In the final hours of the U.S. presidential election as Americans go to polls, researchers have raised new concerns that election results may be compromised.
Flashpoint observed an attempted distributed denial of service (DDoS) attack against campaign websites belonging to presidential candidates Donald Trump and Hillary Clinton. In a blog post, the firm attributed the attacks to “unsophisticated actors” using the Mirai botnet to target the candidates' websites”, which was previously harnessed to attack “Krebs on Security” website, the Internet service provider OVH, and Dyn DNS. The Internet of Things (IoT) botnet may also have been used in the attack that knocked Liberia offline last week.
The attack, which Flashpoint researchers reported occurred Sunday evening or Monday morning Eastern Time, did not trigger an outage from either of the campaign websites.
The latest developments are a fitting close to an election cycle that has been dominated by cybersecurity concerns.
In a separate discovery, researchers published a video demonstrating the compromise of a touch-screen electronic voting machine. The video displayed an attacker reflashing firmware of the Sequoia AVC Edge Mk1 voting machine.
Cylance's video demonstration showed how vulnerabilities disclosed in a research report nearly a decade ago can be exploited to change polling precincts, vote tallies, or even candidate names. The information could be altered by inserting a PCMCIA card pre-programmed with the hacked voting numbers.
In speaking with SC Media, Cylance Vice President of Research Ryan Smith described the exploit as similar to jailbreaking an iPhone, although previous research has found that voting machines are often less secure than iPhones.
He called the security on the Xbox “light years ahead” of the voting machines. Cylance cited data by verifiedvoting.org and claimed that 22,368 precincts and 18,594,272 voters could be impacted.
In an accompanying blog post, Cylance researchers called on election officials to enact additional supervision and monitoring of physical access to electronic voting machines. The firm also recommended in the long term “phasing out and replacing deprecated, insecure machines”.
Many polling precincts place a tamper-evidence seal over the port, Smith said. The researchers created the video to help educate poll workers of “the implications of ignoring a broken seal.”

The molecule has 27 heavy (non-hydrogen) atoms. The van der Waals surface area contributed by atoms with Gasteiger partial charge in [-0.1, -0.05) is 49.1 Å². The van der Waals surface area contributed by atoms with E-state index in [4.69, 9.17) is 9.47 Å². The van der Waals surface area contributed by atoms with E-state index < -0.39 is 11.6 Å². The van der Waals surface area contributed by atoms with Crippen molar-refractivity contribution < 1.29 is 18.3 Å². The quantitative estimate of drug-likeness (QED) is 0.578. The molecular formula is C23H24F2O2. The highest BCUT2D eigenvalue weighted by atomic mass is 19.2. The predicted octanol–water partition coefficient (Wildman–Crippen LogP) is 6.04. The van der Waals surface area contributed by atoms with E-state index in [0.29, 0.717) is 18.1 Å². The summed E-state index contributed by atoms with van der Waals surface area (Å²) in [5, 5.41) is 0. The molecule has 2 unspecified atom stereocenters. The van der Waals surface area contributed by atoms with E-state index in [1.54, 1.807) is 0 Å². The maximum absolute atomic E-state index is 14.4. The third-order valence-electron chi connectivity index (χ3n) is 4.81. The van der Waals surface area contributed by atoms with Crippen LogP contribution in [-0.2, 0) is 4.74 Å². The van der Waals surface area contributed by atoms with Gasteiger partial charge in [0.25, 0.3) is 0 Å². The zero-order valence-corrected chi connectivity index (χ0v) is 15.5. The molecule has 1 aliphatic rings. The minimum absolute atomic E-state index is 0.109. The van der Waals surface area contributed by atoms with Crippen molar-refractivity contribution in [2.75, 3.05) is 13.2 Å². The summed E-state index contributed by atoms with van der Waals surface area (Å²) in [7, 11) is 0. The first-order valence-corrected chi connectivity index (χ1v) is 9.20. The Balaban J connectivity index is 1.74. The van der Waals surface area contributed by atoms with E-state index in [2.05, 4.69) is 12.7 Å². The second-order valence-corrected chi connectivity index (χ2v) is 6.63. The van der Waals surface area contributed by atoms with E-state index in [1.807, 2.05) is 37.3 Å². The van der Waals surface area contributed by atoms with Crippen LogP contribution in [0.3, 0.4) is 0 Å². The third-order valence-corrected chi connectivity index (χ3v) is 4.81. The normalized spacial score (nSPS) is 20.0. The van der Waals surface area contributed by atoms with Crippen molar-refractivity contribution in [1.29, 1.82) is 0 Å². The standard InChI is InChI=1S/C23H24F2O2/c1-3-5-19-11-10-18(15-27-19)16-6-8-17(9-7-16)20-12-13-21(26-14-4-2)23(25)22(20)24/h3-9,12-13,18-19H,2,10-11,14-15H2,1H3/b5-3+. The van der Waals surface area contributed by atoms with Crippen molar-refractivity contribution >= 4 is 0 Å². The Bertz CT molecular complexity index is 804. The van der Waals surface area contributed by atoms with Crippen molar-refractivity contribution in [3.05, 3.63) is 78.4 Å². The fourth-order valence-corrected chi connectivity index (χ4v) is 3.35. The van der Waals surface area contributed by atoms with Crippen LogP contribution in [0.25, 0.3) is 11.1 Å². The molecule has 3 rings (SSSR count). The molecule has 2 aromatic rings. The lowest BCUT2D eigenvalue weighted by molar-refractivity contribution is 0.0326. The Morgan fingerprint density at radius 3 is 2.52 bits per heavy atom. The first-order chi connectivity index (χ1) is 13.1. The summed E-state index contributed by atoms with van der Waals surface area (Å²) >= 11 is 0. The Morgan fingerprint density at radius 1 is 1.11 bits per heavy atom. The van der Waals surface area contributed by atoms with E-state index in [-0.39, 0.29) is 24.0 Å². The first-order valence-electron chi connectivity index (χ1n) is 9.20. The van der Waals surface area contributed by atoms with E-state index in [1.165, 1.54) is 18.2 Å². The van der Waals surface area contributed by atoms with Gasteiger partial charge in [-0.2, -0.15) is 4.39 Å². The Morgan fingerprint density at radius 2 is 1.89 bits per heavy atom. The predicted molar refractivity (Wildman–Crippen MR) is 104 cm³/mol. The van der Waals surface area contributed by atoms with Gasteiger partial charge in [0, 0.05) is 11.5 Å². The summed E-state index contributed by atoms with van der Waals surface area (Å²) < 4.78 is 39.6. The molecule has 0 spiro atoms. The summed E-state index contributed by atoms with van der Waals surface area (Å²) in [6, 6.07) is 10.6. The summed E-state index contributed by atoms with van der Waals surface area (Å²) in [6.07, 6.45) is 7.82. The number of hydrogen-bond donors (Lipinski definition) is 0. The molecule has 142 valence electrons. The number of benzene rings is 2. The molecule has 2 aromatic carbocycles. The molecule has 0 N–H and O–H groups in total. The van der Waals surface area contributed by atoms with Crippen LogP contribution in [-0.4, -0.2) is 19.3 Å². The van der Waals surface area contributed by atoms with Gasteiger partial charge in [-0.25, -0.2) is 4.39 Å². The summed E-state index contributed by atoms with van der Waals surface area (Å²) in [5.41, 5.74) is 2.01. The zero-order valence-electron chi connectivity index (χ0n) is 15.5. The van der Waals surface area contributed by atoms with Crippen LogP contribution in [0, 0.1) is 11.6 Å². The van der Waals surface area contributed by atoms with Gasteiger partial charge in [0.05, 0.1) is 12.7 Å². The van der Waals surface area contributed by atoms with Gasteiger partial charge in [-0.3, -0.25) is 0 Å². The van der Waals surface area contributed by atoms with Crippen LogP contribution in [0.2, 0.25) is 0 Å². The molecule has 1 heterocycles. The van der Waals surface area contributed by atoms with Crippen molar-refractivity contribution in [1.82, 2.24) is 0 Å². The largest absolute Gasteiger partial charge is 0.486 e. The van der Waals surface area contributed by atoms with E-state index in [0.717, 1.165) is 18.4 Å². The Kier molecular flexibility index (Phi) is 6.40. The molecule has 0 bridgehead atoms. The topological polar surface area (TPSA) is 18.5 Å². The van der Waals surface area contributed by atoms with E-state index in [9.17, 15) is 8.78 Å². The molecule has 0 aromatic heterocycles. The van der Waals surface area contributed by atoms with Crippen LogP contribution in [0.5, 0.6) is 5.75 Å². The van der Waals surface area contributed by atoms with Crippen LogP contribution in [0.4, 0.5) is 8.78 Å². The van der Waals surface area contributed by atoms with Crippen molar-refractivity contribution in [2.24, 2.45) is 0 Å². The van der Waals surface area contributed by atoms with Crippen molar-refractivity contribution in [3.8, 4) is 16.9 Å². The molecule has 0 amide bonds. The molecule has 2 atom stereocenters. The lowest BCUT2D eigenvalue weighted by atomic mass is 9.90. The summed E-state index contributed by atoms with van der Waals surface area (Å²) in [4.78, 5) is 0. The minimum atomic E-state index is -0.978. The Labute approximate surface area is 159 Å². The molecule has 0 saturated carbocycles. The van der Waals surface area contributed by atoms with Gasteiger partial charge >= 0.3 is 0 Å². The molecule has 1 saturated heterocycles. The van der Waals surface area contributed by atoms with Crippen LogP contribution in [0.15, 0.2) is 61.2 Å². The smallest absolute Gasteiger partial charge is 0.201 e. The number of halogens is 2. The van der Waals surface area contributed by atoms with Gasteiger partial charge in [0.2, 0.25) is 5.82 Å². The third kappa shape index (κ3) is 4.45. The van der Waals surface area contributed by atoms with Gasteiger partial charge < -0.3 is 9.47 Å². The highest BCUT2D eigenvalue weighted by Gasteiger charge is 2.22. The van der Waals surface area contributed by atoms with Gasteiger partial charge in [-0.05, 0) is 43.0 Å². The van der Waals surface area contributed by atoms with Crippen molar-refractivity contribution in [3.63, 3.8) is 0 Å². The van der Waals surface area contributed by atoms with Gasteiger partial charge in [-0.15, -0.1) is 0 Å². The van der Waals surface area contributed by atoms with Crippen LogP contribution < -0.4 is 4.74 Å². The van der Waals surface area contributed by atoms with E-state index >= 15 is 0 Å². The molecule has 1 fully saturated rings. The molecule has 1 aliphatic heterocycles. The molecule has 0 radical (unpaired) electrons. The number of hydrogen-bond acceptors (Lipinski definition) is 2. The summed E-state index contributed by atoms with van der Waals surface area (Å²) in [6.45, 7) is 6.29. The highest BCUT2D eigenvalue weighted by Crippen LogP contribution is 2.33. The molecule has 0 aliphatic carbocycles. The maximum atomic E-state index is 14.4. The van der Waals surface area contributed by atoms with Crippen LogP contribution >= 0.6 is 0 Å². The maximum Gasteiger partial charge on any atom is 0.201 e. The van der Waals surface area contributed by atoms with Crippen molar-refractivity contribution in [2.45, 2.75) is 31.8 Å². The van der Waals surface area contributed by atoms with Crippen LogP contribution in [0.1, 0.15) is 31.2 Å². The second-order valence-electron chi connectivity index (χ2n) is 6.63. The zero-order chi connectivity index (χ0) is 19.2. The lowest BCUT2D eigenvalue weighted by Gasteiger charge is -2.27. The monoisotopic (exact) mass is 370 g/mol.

While the demonstration has raised security concerns, it is only one of the most recent instances of research raising questions about voting machine exploitation. In August, the FBI's Cyber Division revealed evidence that voter databases in two states were breached by foreign hackers. At the time, the agency called on election officials to strengthen the security of their computer systems.
Those calls went unheeded. Instead, in September, the National Association of Secretaries of State's (NASS) penned a letter that warned Congress to avoid proposing legislation that may damage confidence in the election systems. The letter noted that state officials were “working overtime to help the public understand the components of our election process and some of the built-in safeguards that exist.”
The argument against eroding public confidence has some support from security pros. “The specter of the risk is worse than the risk itself,” NTT Security director of threat and vulnerability analysis Christopher Camejo told SC Media.
Camejo believes it is unlikely that an attacker could successfully hack election results “because of how decentralized the process is and how many different voting machines exist.”
Wandera vice president of product Michael Covington wrote in an email to SC Media that security professionals “have been trying to raise awareness for years, but there has been minimal effort to secure these systems and make them less vulnerable to attack.”
Other pros see ample cause for alarm. The vulnerability in electronic voting machines is “terrifying”, according to Venafi vice president of security strategy and threat intelligence Kevin Bocek.
In an email to SC Media, Bocek wrote that the devices “accept updates, are easily reprogrammed and lack basic levels of encryption.” He called the lack of trust and privacy in electronic voting systems “alarming, bordering on insanity.”
Covington noted that while many attacks “showcase serious flaws in electronic voting machines, “they also require physical access to implement.” He said physical access does not “minimize the importance of fixing the underlying vulnerabilities,” but noted the difficulty for an attacker to physically attack specific machines in the right precincts.
In addition to getting unobserved physical access to a voting computer for enough time to execute an attack, a malicious actor would “need to execute the attack in such a way that any vote manipulation would go unnoticed, noted Tenable Network Security strategist Cris Thomas, in an email to SC Media. “No matter what happens, starting on November 9th we need to work on improving the overall security of our voting process,” he added.